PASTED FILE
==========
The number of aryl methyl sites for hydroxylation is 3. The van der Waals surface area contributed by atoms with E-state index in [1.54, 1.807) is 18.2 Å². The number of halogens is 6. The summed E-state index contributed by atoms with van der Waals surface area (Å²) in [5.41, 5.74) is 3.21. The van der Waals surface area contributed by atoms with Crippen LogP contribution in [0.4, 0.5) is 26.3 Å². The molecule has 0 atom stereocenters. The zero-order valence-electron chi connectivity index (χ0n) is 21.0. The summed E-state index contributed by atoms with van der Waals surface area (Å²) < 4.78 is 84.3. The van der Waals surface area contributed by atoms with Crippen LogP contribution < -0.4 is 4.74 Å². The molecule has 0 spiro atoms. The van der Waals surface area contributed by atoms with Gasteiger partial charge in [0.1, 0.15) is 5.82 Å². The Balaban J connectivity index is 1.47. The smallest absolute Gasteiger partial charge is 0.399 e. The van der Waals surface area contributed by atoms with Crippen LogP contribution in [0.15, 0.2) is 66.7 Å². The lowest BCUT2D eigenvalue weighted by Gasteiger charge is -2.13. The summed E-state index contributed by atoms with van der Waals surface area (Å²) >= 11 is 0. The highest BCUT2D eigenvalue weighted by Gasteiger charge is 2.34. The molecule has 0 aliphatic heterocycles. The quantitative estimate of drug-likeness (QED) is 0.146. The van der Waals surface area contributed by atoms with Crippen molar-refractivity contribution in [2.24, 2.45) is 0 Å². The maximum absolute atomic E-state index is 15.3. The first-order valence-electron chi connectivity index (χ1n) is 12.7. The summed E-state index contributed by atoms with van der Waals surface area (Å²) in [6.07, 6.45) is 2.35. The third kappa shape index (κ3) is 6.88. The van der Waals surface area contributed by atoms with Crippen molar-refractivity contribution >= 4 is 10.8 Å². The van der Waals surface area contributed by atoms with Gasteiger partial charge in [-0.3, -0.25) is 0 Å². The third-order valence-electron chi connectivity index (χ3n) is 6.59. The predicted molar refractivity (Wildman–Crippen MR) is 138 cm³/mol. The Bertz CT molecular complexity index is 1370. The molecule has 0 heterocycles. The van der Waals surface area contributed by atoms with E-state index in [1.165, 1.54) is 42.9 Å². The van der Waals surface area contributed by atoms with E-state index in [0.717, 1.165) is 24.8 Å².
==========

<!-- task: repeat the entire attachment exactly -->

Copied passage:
The number of aryl methyl sites for hydroxylation is 3. The van der Waals surface area contributed by atoms with E-state index in [1.54, 1.807) is 18.2 Å². The number of halogens is 6. The summed E-state index contributed by atoms with van der Waals surface area (Å²) in [5.41, 5.74) is 3.21. The van der Waals surface area contributed by atoms with Crippen LogP contribution in [0.4, 0.5) is 26.3 Å². The molecule has 0 atom stereocenters. The zero-order valence-electron chi connectivity index (χ0n) is 21.0. The summed E-state index contributed by atoms with van der Waals surface area (Å²) < 4.78 is 84.3. The van der Waals surface area contributed by atoms with Crippen LogP contribution < -0.4 is 4.74 Å². The molecule has 0 spiro atoms. The van der Waals surface area contributed by atoms with Gasteiger partial charge in [0.1, 0.15) is 5.82 Å². The Balaban J connectivity index is 1.47. The smallest absolute Gasteiger partial charge is 0.399 e. The van der Waals surface area contributed by atoms with Crippen LogP contribution in [0.15, 0.2) is 66.7 Å². The lowest BCUT2D eigenvalue weighted by Gasteiger charge is -2.13. The summed E-state index contributed by atoms with van der Waals surface area (Å²) >= 11 is 0. The highest BCUT2D eigenvalue weighted by Gasteiger charge is 2.34. The molecule has 0 aliphatic heterocycles. The quantitative estimate of drug-likeness (QED) is 0.146. The van der Waals surface area contributed by atoms with Crippen molar-refractivity contribution in [2.24, 2.45) is 0 Å². The maximum absolute atomic E-state index is 15.3. The first-order valence-electron chi connectivity index (χ1n) is 12.7. The summed E-state index contributed by atoms with van der Waals surface area (Å²) in [6.07, 6.45) is 2.35. The third kappa shape index (κ3) is 6.88. The van der Waals surface area contributed by atoms with Crippen molar-refractivity contribution >= 4 is 10.8 Å². The van der Waals surface area contributed by atoms with Gasteiger partial charge in [-0.3, -0.25) is 0 Å². The third-order valence-electron chi connectivity index (χ3n) is 6.59. The predicted molar refractivity (Wildman–Crippen MR) is 138 cm³/mol. The Bertz CT molecular complexity index is 1370. The molecule has 0 heterocycles. The van der Waals surface area contributed by atoms with E-state index in [1.165, 1.54) is 42.9 Å². The van der Waals surface area contributed by atoms with E-state index in [0.717, 1.165) is 24.8 Å².